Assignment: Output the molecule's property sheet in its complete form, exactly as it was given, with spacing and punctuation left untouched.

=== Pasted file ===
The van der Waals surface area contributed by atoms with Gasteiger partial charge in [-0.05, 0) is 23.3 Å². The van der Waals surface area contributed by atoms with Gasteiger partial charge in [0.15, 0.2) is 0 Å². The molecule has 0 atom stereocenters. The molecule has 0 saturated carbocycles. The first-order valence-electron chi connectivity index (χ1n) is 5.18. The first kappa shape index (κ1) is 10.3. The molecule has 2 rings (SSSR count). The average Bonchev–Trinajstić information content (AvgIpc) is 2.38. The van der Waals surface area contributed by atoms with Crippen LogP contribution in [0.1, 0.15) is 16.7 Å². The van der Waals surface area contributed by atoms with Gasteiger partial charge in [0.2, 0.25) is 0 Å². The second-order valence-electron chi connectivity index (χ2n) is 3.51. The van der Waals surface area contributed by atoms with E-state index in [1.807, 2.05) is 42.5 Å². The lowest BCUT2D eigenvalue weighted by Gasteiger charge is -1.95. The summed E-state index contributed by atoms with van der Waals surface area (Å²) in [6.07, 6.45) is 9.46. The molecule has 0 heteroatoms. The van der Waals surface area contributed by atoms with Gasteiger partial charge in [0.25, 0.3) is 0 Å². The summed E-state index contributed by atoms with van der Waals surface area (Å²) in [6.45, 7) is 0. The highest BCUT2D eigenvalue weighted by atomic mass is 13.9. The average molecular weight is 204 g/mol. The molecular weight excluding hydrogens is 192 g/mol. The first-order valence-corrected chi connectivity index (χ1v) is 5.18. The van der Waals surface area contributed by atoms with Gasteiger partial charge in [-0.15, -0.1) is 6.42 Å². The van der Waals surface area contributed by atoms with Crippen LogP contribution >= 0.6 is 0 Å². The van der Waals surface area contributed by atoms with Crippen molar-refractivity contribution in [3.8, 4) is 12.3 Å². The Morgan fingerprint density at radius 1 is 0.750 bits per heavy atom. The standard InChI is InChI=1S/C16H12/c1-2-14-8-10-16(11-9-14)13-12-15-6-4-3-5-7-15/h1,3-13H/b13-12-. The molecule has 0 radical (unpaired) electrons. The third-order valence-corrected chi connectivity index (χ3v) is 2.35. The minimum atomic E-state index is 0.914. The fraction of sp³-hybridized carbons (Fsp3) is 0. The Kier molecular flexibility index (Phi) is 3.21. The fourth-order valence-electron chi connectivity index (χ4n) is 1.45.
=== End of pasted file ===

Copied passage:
The van der Waals surface area contributed by atoms with Gasteiger partial charge in [-0.05, 0) is 23.3 Å². The van der Waals surface area contributed by atoms with Gasteiger partial charge in [0.15, 0.2) is 0 Å². The molecule has 0 atom stereocenters. The molecule has 0 saturated carbocycles. The first-order valence-electron chi connectivity index (χ1n) is 5.18. The first kappa shape index (κ1) is 10.3. The molecule has 2 rings (SSSR count). The average Bonchev–Trinajstić information content (AvgIpc) is 2.38. The van der Waals surface area contributed by atoms with Crippen LogP contribution in [0.1, 0.15) is 16.7 Å². The van der Waals surface area contributed by atoms with Gasteiger partial charge in [0.2, 0.25) is 0 Å². The second-order valence-electron chi connectivity index (χ2n) is 3.51. The van der Waals surface area contributed by atoms with E-state index in [1.807, 2.05) is 42.5 Å². The lowest BCUT2D eigenvalue weighted by Gasteiger charge is -1.95. The summed E-state index contributed by atoms with van der Waals surface area (Å²) in [6.07, 6.45) is 9.46. The molecule has 0 heteroatoms. The van der Waals surface area contributed by atoms with Gasteiger partial charge in [0.25, 0.3) is 0 Å². The summed E-state index contributed by atoms with van der Waals surface area (Å²) in [6.45, 7) is 0. The highest BCUT2D eigenvalue weighted by atomic mass is 13.9. The average molecular weight is 204 g/mol. The molecular weight excluding hydrogens is 192 g/mol. The first-order valence-corrected chi connectivity index (χ1v) is 5.18. The van der Waals surface area contributed by atoms with Gasteiger partial charge in [-0.15, -0.1) is 6.42 Å². The van der Waals surface area contributed by atoms with Crippen LogP contribution >= 0.6 is 0 Å². The van der Waals surface area contributed by atoms with Crippen molar-refractivity contribution in [3.8, 4) is 12.3 Å². The Morgan fingerprint density at radius 1 is 0.750 bits per heavy atom. The standard InChI is InChI=1S/C16H12/c1-2-14-8-10-16(11-9-14)13-12-15-6-4-3-5-7-15/h1,3-13H/b13-12-. The molecule has 0 radical (unpaired) electrons. The third-order valence-corrected chi connectivity index (χ3v) is 2.35. The minimum atomic E-state index is 0.914. The fraction of sp³-hybridized carbons (Fsp3) is 0. The Kier molecular flexibility index (Phi) is 3.21. The fourth-order valence-electron chi connectivity index (χ4n) is 1.45.